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Regarding Spencer’s independent contractor agreement ending on April 30, 2017, unfortunately the new company is not going to renew the agreement. That decision is nothing personal regarding Spencer, the new company is simply trying to cut costs.
Roughly four years after receiving this e-mail from UFC’s chief legal officer, Spencer “The King” Fisher went on the record with MMA Fighting about the brain trauma he sustained during his fighting career and how it was affecting his life. As Dana White so accurately quipped, he’s not the first and he’s definitely not going to be the last. Damn straight.
According to Mr. White, however, despite cases like Fisher, MMA is safe compared to other head trauma-inducing sports. In one clip White tells a reporter, “That’s what’s so great about MMA, it’s not all about just punching in the head.”
Fair point. There’s also elbowing in the head, kneeing in the head, kicking in the head, and cutting blood flow off to the head. But could White actually be correct on this one?
MMA science: A 2016 study found boxers twice as likely to be KO’d during competition
A 2016 MMA science study that compared the post-fight medical examinations of 1,181 MMA competitors and 550 boxers between 2000 and 2013 (that’s a big sample!) found that boxers were almost twice as likely to be separated from consciousness during competition. MMA News recently reported on the 2022 British Journal of Sports Medicine study that investigated traumatic encephalopathy syndrome (TES) in combat athletes.
TES is not CTE, but they’re both related to head trauma. MMA News misinterpreted the study’s findings and reported that: a shocking 72% of the fighters in the study came up as TES positive. That’s not accurate. Seventy-two total fighters were TES positive, not 72% of fighters. Bloody Elbow’s Trent Reinsmith accurately reported on these findings writing: the study found that 41 percent of the fighters were TES positive.
Lost in these headlines was the real story of the data, however, that MMA fighters were faring much better than their face-punching counterparts. In fact, of the MMA fighters that were tested, only 18% were TES positive compared to 55% of boxers. That’s a huge freaking difference. And the TES+ group had lower regional brain volumes and poorer scores on psychomotor tests.
The Cleveland Clinic brain damage study supports MMA’s relative reduced risk
Cleveland Clinic’s 10+ year MMA science study on brain damage in combat sports only strengthens the case that MMA fighters suffer less brain trauma than boxers. In 2021 the study’s principal investigator concluded that— compared to boxers—in most everything we look at, the MMA fighters do better. It should be noted that the Cleveland Clinic’s research is partially funded by the UFC. They are also a highly reputable medical institution. But in a recent follow-up study this group suggests that the negative effects of MMA-derived head trauma improve once someone stops fighting. And they’re right.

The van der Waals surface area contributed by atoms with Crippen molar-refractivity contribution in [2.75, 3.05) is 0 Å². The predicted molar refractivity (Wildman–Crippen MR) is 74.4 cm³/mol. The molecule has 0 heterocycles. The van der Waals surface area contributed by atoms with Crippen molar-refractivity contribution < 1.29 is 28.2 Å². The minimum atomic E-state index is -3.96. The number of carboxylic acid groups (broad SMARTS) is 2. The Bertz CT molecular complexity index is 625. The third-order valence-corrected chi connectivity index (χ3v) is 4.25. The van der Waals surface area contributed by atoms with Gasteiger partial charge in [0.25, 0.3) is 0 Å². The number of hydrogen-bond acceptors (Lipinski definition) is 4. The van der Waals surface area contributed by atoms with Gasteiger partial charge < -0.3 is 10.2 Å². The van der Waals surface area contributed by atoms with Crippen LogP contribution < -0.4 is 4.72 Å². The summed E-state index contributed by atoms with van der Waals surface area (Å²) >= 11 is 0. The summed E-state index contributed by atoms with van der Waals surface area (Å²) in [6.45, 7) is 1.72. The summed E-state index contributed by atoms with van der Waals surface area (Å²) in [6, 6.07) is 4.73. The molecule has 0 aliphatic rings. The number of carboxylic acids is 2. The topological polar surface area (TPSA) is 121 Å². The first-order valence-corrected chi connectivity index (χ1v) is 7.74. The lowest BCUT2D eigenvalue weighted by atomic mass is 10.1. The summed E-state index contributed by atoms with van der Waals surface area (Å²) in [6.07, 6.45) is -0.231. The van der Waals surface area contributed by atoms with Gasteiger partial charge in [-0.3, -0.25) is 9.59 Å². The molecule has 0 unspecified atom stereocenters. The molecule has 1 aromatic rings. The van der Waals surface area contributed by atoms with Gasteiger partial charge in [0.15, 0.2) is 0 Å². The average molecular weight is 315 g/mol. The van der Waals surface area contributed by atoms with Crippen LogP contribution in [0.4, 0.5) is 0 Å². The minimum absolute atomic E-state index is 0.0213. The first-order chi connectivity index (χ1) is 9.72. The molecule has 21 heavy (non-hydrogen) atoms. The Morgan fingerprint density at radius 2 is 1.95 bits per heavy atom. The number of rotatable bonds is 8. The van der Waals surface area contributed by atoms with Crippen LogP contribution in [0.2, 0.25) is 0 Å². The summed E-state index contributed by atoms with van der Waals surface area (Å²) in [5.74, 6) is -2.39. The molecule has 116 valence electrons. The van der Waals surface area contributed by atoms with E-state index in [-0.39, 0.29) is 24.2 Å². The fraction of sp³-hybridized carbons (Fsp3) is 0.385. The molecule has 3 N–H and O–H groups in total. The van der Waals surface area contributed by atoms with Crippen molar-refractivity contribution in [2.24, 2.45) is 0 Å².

They did find clear evidence that not getting punched in the head for two years reduced inflammation and improved cognitive performance. It’s better, right? You can hear UFC brass talking to some 16-year old’s parents right now: ‘look, brain damage is way lower than boxing, and once you stop your brain heals right up. Come on, you got nothing to lose!’
But these findings are not as rosy as they appear at first glance. The researchers from Cleveland Clinic do not conclude that cognitive abilities return to pre-fight normal. In fact, they do not show how these scores compare to normal at all, only to people still getting punched in the head. They also do not conclude that improvement happens for everyone, or even for most people. They also acknowledge that they cannot rule out that simply less fatigue from not training or less stress can explain these cognitive improvements.
They also make it clear that continuing to fight makes things worse. With all of that said, Dana White is still right. MMA fighters do fare better than boxers, and it shouldn’t really be up for debate at this point.
Not all brain trauma leads to TES or CTE. Many fighters experience trauma-induced changes to their cognitions that don’t meet the definition of a specific disease, and many don’t report their symptoms or slip through the cracks once they are out of the spotlight. A new study takes a different look at brain trauma by investigating the role that weight-class might play.
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